Carfagna said athletic directors and student athletes at the high school level must be extremely careful about understanding and adhering to each state’s rules and regulations.
On top of that, the National Federation of State High School Associations (NFHS), the national leadership organization for high school athletics and performing arts activities, isn’t so keen on NIL.
NFHS says it and its member state associations would not support a situation that would involve a member school and a student athlete entering into a professional contract while representing that member school.
“The NFHS and its member associations believe high school student athletes should not be able to benefit as professionals from something they do not own — that is their high school uniform,” NFHS CEO Karissa Niehoff wrote in a June 8 blog.
“Right now, within the 51-member state associations, while some state statutes are bringing high school student athletes into their language, no student athlete in a member school can be a professionally paid student by virtue of their identity as a student athlete in that member school,” wrote Niehoff.
Peter Fitzpatrick, CEO of DistrictWON, which is at the forefront of the scholastic marketing/partnership industry, said that voices within the NFHS for a long time have pushed states not to adopt NIL in fear of losing the sense of amateurism and moving toward a commercialized market.
“I think they got that wrong and should do everything they can to adopt it across the nation and move forward,” he said.
And while Fitzpatrick supports “education-based” sports as much as every coach, athletic director, and executive director does, he’s “unfortunately seen many decisions by leadership relative to this issue and others that have ultimately hurt the advancement of these sports, while simultaneously watching club sports explode.”
Following the U.S. Supreme Court’s 9-0 decision in favor of NIL in June 2021 — which forced the NIL-opposing NCAA to develop its policy — Fitzpatrick said he’s consulted with Carfagna on the issue.
Carfagna has “made it very clear that defending NIL adoption in the courts will be a major uphill climb for state associations,” said Fitzpatrick. “Rather than deal with the inevitable and run up massive legal bills, states should be in a race to adopt NIL and provide the proper educational tools to help instruct their membership and student athletes how to utilize it properly.”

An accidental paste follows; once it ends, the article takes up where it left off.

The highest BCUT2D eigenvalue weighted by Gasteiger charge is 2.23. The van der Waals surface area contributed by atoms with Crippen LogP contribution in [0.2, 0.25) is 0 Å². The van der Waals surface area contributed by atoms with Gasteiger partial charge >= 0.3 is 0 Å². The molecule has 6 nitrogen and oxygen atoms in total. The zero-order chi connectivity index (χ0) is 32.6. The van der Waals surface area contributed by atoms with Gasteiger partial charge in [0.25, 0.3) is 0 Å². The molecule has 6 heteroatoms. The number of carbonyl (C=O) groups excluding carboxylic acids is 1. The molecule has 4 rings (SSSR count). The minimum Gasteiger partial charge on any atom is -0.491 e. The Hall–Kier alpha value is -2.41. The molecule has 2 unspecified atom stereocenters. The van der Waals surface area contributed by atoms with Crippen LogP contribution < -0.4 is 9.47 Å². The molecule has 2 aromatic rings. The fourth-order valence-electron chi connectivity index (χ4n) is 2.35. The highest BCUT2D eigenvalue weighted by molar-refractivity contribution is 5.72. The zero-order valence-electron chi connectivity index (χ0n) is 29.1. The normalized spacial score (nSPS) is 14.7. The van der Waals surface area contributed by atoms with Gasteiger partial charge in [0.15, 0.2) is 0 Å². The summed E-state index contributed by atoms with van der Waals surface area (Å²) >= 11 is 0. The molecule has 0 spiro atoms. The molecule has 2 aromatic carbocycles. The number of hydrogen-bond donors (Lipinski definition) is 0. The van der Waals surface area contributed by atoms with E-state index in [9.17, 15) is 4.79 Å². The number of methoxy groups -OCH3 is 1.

And while such efforts are happening in almost 20 states right now, both Carfagna and Fitzpatrick say it should happen faster.
“The race goes to the swift,” said Carfagna.
“I think [NIL] is fantastic and represents a terrific opportunity for student athletes,” Fitzpatrick said. “Think of all the student athletes that could earn hundreds or even a few thousand dollars from NIL.”
In looking at the college market, he added, the average NIL deal is worth $1,500-$1,800. “If a local company is willing to provide funding to a student athlete and help out the family, I think it’s a terrific opportunity,” said Fitzpatrick.
Both experts also think NIL could become very successful at the high school level.
“It could be a game changer,” Fitzpatrick said. “I think local businesses would love to sponsor student athletes across all sports and activities. The times have changed. Club sports will no doubt jump on this immediately and schools are going to need an answer.”
They also think that high schools should learn from the college experience by instituting good legal frameworks and structure with defined rules put into play.
“Ideally, those rules would cut across all states, but we have seen the difficulty of trying to do that at the college level,” noted Fitzpatrick. “There will be downsides for sure and abuses of the program, but those cannot and should not stop forward progress. The Supreme Court ruling isn’t going anywhere.”
Rocky River, Ohio-based DistrictWON creates meaningful brand connections within local communities through marketing partnerships between businesses and high schools. For more information on how to reach high school students, parents and administrators in a way that truly makes a difference in the community, visit https://www.districtwon.com, https://www.facebook.com/districtwon, or follow https://www.linkedin.com/company/districtwon/.